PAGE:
Kelly Liken Restaurant in Vail, Colorado

Previously¬†I posted my thoughts on my trip to Colorado. The post was running a bit long so I decided to split it up. Here’s some more of what happened on my weekend getaway to the Centennial state. When I travel I make it a focus to try the foods that are unique or native to the location I’m visiting. In Montana for example I’d want to try bison. Massachusetts I’d want clam chowder, and in Idaho, gotta be Potatoes of course.

Colorado has a reputation for “Rocky Mountain Oysters,” which is something I’d drawn the line at decided I wasn’t interested in. Colorado is also known for Green Chili, which I did have. Not being a fan of spicy food, it wasn’t my favorite thing to eat and I found it a bit watery and light. But I’m glad I tried it. I also try to visit places to eat that are staples of the place I’m visiting. It could be a chain restaurant in theory, ¬†(For some a trip to kentucky wouldn’t be complete without eating at Kentucky Fried Chicken,) but for the most part I try to find restaurants, diners and dives that are tied to the community.

In Colorado I decided to drive through the towns of Vail and Breckenridge. Both of these towns are definitely worth taking a look at. They are upscale, very affluent places known as ski resorts for vacationers and they both live up to that reputation. For dinner I decided to find a place that served Elk and I stopped in Vail.

Vail Village

I chose “Kelly Liken” one of the upscale options in Vail that I saw offered Elk. The atmosphere was pleasant. “Kelly Liken” is he name of the restaurant as well as the name of the owner and head chef. Kelly is well known for being a contestant on Top Chef as well as Iron Chef America. For dinner I ordered an opening and then the 3 course grouping for a flat rate of $74. I decided on: Artisan Cheese Selection Rocky Mountain Elk Carpaccio Seasonal Soup (I think it might have been a bisque) Roasted Colorado Lamb (I think this is what I got)

The Verdict?

Not impressed. It wasn’t that any of the food was bad, but rather that nothing stood out. Much of the food was pretty bland and I ended up using a lot more bread and butter, and salt to compliment my meal than should have been necessary, especially at a restaurant where quality is supposed to trump quantity. Another point that I’ve realized after I had thought about it some more, was that I think I just didn’t enjoy the style of the cooking and the menu.

The major example of this is that too many things were paired together that didn’t work well on the palette. On the appetizers for example, the plating featured both sweet sauces and bitter sauces. By themselves they may fit, but together, the taste got too mixed up. They were also drizzled almost right on top of one another so there was no way to keep them separate. Imagine having a serving of relish placed right on top of a serving of honey. Separately they serve a purpose but mixed together and it’s a weird¬†combination.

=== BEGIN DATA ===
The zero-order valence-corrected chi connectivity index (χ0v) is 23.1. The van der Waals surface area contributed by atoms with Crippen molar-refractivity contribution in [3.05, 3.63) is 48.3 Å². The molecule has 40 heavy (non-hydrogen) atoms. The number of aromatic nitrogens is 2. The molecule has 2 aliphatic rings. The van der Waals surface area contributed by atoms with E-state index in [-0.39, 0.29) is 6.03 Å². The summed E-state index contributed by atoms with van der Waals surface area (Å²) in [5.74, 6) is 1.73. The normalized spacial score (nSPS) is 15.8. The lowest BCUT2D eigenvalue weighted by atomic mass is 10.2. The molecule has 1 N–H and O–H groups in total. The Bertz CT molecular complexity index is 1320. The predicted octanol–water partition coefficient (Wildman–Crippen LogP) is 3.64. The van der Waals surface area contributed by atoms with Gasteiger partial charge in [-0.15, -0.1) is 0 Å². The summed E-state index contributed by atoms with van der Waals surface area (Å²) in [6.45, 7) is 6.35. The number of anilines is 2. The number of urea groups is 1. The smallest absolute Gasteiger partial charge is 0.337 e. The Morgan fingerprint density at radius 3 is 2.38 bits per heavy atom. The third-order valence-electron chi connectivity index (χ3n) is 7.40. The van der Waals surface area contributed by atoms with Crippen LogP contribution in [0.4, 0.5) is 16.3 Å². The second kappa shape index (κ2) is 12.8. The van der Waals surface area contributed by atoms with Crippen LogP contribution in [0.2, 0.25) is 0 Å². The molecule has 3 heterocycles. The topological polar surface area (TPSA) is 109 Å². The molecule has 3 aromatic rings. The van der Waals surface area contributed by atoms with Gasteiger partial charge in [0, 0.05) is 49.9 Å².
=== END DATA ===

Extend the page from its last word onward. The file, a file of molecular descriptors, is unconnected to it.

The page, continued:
Kelly Liken

There was also an abundance of pine nuts on the main dish. Way, way too many. I actually enjoy pine nuts in small doses, but there were so many that they overpowered the entire dish. My main course smelled and tasted of pine nuts and I could barely taste anything else. Another thing that comes to mind is that at one point one of the tables asked for Kelly to come out to say hi. She did, and then made her way around the restaurant to ask tables how their meal was.

She went right past my table though. I’m hesitant to read too much into this. I don’t believe she’s obligated to talk with me or anyone in the restaurant. Maybe she felt out of place talking to someone dining alone or didn’t think I wanted to be bothered. It wasn’t a big deal but at the time it did strike me as a bit odd.

Overall I think “Kelly Liken” put far too much emphasis on the side ingredients and additional tastes, instead of crafting a solid dish that was accented by the side tastes and smells. For the price I did not feel that I left full and the meal itself wasn’t really that enjoyable. This would not be a restaurant I would visit again and with so many other dining options in Vail, I would not recommend this restaurant to someone in town for only a day or two. To finish out my trip, finally over Saturday night, I met up again with my friend Matt and his girlfriend.

We walked around Fort Collins, which I found as a pretty busy and upscale downtown. Some vintage record stores, three spice shops, antique stores and two different places that specialized in different types of olive and seed oils, surprised me a bit. Seriously there were three spice stores and two olive/seed oil stores. We also passed a bar called, “The Drunken Money,” which apparently has a number of its seats as swings hanging from the ceiling.

Drunken Monkey, Fort Collins, CO 3-17-08 016

Overall my trip to Colorado was great, and proof that a vacation for a weekend getaway does not need to be expensive. I got the roundtrip plane ticket from Des Moines to Denver for less than $100.